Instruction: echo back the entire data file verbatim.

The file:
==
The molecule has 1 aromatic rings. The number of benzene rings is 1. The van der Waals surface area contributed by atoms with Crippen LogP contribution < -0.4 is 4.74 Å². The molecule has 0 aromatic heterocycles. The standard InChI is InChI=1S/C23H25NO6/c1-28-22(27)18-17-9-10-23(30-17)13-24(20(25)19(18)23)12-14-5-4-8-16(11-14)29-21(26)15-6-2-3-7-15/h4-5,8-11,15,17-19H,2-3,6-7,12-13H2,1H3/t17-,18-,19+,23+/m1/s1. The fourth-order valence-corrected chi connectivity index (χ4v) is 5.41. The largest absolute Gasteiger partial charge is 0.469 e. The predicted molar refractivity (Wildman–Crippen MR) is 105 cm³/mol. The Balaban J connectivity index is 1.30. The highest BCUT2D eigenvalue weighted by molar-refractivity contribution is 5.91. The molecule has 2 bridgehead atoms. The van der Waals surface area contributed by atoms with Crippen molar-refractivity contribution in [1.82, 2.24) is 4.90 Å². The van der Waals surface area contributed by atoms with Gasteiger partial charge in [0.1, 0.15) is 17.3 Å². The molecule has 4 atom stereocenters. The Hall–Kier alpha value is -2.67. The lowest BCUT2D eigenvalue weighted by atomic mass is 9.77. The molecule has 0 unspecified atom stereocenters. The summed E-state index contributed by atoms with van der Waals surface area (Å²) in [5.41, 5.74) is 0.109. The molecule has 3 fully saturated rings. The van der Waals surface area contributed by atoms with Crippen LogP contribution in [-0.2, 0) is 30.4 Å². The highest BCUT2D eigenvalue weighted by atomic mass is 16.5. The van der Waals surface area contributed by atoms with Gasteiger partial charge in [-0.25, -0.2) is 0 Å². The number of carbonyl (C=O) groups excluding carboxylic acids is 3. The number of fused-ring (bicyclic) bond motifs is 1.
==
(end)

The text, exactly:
The molecule has 1 aromatic rings. The number of benzene rings is 1. The van der Waals surface area contributed by atoms with Crippen LogP contribution < -0.4 is 4.74 Å². The molecule has 0 aromatic heterocycles. The standard InChI is InChI=1S/C23H25NO6/c1-28-22(27)18-17-9-10-23(30-17)13-24(20(25)19(18)23)12-14-5-4-8-16(11-14)29-21(26)15-6-2-3-7-15/h4-5,8-11,15,17-19H,2-3,6-7,12-13H2,1H3/t17-,18-,19+,23+/m1/s1. The fourth-order valence-corrected chi connectivity index (χ4v) is 5.41. The largest absolute Gasteiger partial charge is 0.469 e. The predicted molar refractivity (Wildman–Crippen MR) is 105 cm³/mol. The Balaban J connectivity index is 1.30. The highest BCUT2D eigenvalue weighted by molar-refractivity contribution is 5.91. The molecule has 2 bridgehead atoms. The van der Waals surface area contributed by atoms with Crippen molar-refractivity contribution in [1.82, 2.24) is 4.90 Å². The van der Waals surface area contributed by atoms with Gasteiger partial charge in [0.1, 0.15) is 17.3 Å². The molecule has 4 atom stereocenters. The Hall–Kier alpha value is -2.67. The lowest BCUT2D eigenvalue weighted by atomic mass is 9.77. The molecule has 0 unspecified atom stereocenters. The summed E-state index contributed by atoms with van der Waals surface area (Å²) in [5.41, 5.74) is 0.109. The molecule has 3 fully saturated rings. The van der Waals surface area contributed by atoms with Crippen LogP contribution in [-0.2, 0) is 30.4 Å². The highest BCUT2D eigenvalue weighted by atomic mass is 16.5. The van der Waals surface area contributed by atoms with Gasteiger partial charge in [-0.25, -0.2) is 0 Å². The number of carbonyl (C=O) groups excluding carboxylic acids is 3. The number of fused-ring (bicyclic) bond motifs is 1.